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The Sweet Spot

My 25-Year Writer’s Block

People ask if I ever have a writer’s block. My answer is no although I did have one that lasted 25 years. That’s an awfully long time, but I put it to good use.

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But to inject optimism into this post, the block did break and since then I’ve been writing like crazy and have published three books, including my latest, The Sweet Spot.

I discovered my potential as a writer in college, focusing on poetry largely because I didn’t know how to sustain a thought in prose. I am not making this up.

Then I started having babies, lots of them by modern standards. I don’t blame my six kids for my writer’s block as I happily spent my creative energy loving and caring for them.

Yes, I did make attempts at writing prose and a bit of poetry, a genre I’ve since dropped. I even attempted novels. But, alas, I got nowhere.

Funny, I still thought of myself as a writer, so instead I decided to learn how to be one.

The first thing I did was read what others wrote. I brought home piles of books from the library wherever we lived.

Then I got a job as a correspondent for a daily newspaper in Western Massachusetts. (I had only five kids then.) I reported on the town I lived, Worthington, population about 1,200. It has one store, one stoplight, one church, one school, and one bar. But the hilltown generated a bit of news as I covered government meetings, profiles of interesting country folk, and whatever news, say a house fire, happened.

Soon I was covering three hilltowns plus handling regional stories, including one that took me to the White House. (The hilltowns of Western Massachusetts are the setting for The Sweet Spot.) At first I was paid by the inch, then by the  story.

Reporting was the best thing I could have done. I listened to the way people talked and watched how they behaved. I paid attention. I wrote that all down.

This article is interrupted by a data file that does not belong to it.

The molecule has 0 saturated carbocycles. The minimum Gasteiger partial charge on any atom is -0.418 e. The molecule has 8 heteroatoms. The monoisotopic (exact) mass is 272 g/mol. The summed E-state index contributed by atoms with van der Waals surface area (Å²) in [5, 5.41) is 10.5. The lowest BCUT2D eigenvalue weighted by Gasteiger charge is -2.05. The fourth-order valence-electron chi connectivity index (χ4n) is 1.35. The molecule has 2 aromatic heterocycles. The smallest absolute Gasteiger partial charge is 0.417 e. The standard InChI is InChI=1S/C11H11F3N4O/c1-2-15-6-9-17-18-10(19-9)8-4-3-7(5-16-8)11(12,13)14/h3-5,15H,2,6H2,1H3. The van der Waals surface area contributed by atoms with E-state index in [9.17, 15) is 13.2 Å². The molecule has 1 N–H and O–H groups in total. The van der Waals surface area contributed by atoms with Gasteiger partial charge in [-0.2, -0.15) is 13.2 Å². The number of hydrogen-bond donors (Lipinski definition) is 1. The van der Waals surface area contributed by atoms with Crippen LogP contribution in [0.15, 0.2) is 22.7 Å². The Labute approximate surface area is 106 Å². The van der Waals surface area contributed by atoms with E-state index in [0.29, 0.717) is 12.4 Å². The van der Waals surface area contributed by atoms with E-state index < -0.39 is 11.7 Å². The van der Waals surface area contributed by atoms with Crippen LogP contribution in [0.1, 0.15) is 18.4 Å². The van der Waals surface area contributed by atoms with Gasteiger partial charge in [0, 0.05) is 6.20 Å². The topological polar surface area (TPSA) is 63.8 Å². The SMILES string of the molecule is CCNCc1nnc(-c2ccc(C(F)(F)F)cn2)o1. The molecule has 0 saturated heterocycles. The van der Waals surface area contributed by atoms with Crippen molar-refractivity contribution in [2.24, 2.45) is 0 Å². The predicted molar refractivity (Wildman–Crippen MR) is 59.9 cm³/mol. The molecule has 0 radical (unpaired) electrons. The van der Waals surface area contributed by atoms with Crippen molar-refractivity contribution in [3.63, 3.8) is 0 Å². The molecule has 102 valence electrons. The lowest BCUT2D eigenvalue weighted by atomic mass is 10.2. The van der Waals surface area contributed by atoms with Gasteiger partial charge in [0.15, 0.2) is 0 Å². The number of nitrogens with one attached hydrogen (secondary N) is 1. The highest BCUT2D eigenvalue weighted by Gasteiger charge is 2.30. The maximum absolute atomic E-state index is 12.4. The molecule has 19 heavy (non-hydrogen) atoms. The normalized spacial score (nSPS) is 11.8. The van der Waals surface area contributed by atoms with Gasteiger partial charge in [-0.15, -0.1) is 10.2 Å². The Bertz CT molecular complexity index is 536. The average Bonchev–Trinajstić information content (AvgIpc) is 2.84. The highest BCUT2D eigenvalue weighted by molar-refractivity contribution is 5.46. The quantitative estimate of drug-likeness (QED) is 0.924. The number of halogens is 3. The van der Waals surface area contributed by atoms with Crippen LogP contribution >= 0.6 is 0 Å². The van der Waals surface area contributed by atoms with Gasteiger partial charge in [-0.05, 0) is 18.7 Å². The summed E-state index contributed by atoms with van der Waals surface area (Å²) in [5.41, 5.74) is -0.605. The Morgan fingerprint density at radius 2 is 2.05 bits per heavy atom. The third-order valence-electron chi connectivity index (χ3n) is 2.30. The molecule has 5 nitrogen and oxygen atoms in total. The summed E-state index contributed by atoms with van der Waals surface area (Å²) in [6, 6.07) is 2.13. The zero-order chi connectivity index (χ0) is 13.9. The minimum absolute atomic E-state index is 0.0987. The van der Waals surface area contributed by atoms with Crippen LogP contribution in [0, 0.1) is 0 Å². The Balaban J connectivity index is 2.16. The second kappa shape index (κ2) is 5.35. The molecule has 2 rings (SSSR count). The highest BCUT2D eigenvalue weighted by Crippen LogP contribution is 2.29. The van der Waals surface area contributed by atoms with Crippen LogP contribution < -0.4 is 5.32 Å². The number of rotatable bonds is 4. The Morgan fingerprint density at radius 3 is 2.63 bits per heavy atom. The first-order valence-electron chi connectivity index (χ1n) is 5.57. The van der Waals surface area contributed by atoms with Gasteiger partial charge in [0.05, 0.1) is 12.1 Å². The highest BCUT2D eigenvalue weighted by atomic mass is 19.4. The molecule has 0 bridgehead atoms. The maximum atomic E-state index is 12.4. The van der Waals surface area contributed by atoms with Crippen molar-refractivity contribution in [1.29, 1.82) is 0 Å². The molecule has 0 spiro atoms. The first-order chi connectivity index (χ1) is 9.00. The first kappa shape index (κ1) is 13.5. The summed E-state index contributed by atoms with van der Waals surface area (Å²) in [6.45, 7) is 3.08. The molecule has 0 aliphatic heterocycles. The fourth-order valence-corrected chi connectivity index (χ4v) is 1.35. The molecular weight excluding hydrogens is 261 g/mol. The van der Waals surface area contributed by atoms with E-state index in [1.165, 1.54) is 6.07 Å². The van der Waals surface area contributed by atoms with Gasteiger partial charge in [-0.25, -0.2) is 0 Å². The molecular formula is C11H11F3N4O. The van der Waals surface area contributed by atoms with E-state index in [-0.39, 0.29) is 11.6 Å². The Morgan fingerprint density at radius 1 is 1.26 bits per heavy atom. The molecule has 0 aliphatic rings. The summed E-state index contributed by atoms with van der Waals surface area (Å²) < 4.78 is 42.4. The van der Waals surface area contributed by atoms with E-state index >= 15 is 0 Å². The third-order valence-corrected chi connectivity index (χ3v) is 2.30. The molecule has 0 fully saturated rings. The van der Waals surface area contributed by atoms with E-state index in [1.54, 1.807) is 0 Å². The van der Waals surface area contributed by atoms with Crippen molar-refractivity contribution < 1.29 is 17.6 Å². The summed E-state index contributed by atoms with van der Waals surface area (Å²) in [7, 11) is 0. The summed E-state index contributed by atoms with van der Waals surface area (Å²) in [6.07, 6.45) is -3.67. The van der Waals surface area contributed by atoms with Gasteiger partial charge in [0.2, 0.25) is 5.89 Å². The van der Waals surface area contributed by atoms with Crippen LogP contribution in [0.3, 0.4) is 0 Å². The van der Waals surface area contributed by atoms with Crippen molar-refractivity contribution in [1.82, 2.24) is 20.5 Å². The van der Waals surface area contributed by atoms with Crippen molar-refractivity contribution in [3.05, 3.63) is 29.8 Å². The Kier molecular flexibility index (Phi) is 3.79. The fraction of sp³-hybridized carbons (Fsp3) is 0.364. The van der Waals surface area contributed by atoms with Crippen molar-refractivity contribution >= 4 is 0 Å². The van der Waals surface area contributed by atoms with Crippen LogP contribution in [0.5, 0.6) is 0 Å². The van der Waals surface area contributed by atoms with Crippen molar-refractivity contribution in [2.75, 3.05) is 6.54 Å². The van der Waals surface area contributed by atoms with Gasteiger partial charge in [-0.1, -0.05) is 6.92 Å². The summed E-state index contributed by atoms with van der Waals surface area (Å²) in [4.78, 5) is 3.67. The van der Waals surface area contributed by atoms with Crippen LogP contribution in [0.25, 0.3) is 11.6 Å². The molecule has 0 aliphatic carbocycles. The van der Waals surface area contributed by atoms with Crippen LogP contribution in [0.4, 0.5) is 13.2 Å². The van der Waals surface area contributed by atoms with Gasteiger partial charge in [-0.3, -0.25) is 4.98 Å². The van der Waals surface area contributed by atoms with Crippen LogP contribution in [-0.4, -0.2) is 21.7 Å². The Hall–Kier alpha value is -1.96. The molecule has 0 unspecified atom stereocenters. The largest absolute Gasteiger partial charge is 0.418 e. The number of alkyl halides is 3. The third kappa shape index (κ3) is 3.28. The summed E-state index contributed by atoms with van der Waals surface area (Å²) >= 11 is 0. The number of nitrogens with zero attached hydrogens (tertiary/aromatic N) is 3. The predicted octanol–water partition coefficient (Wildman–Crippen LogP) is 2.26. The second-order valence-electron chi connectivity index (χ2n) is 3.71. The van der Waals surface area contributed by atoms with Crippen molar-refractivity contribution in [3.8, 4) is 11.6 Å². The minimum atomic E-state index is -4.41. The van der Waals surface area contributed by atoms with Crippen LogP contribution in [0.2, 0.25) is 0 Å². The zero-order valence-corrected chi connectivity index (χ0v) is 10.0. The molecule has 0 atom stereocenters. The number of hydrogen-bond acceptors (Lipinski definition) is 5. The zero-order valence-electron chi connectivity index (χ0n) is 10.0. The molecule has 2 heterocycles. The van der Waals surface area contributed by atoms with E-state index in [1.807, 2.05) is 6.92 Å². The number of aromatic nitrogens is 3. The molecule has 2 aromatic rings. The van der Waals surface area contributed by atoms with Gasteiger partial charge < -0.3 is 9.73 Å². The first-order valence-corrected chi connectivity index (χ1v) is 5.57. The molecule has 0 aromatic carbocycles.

I found stories wherever I went.

So when did my writer’s block end? After I became an editor. Being a reporter sucked a lot of my creative energy. Manipulating other people’s writing — I have a light touch — didn’t. One day I began writing fiction, yes, prose, and it became a part of my every day.

The writer’s block broke about 16 years ago like an ice dam in a river after a profoundly cold winter. One could say it was the winter of my discontent, with apologies to Steinbeck. Since then I’ve written five adult novels, three in a middle grade series and three in a bilingual series for young readers. Three of those have been published.

Currently, I’m in the midst of a mystery (a first solid draft completed) and the fourth in the middle grade series.

Thankfully, I won’t experience that winter again.

Speaking of The Sweet Spot, here is that novel’s quick synopsis and a link to it on Amazon.

Most in Conwell love Edie St. Claire, the widow of a soldier killed in Vietnam, until her affair with his married brother ends tragically. She tries to survive this small town’s biggest scandal through the help of her rough-sawn family and a badly scarred man who’s arrived for his fresh start.

ABOUT THE PHOTO ABOVE: That’s me in college when I was convinced I would be an author.

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